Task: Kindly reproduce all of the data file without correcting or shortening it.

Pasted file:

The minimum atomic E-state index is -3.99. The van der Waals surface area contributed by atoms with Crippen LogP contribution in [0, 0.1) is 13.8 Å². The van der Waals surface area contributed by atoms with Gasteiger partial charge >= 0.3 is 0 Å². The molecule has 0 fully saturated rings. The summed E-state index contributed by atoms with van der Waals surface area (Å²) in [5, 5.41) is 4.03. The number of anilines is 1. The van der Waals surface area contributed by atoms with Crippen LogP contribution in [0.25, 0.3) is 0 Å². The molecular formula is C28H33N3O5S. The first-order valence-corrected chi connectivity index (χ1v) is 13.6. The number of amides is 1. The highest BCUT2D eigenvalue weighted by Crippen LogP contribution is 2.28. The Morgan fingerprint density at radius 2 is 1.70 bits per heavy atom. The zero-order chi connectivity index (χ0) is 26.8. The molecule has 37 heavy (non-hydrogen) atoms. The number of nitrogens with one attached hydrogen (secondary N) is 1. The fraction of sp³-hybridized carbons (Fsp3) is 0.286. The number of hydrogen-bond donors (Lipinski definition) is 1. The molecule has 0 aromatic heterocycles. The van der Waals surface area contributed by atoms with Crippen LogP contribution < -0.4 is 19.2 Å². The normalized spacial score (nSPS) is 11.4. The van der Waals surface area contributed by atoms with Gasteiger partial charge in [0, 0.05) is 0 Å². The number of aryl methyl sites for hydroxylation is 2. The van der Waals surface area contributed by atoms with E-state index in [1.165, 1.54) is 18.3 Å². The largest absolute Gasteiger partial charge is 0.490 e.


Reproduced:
The minimum atomic E-state index is -3.99. The van der Waals surface area contributed by atoms with Crippen LogP contribution in [0, 0.1) is 13.8 Å². The van der Waals surface area contributed by atoms with Gasteiger partial charge >= 0.3 is 0 Å². The molecule has 0 fully saturated rings. The summed E-state index contributed by atoms with van der Waals surface area (Å²) in [5, 5.41) is 4.03. The number of anilines is 1. The van der Waals surface area contributed by atoms with Crippen LogP contribution in [0.25, 0.3) is 0 Å². The molecular formula is C28H33N3O5S. The first-order valence-corrected chi connectivity index (χ1v) is 13.6. The number of amides is 1. The highest BCUT2D eigenvalue weighted by Crippen LogP contribution is 2.28. The Morgan fingerprint density at radius 2 is 1.70 bits per heavy atom. The zero-order chi connectivity index (χ0) is 26.8. The molecule has 37 heavy (non-hydrogen) atoms. The number of nitrogens with one attached hydrogen (secondary N) is 1. The fraction of sp³-hybridized carbons (Fsp3) is 0.286. The number of hydrogen-bond donors (Lipinski definition) is 1. The molecule has 0 aromatic heterocycles. The van der Waals surface area contributed by atoms with Crippen LogP contribution < -0.4 is 19.2 Å². The normalized spacial score (nSPS) is 11.4. The van der Waals surface area contributed by atoms with Gasteiger partial charge in [0, 0.05) is 0 Å². The number of aryl methyl sites for hydroxylation is 2. The van der Waals surface area contributed by atoms with E-state index in [1.165, 1.54) is 18.3 Å². The largest absolute Gasteiger partial charge is 0.490 e.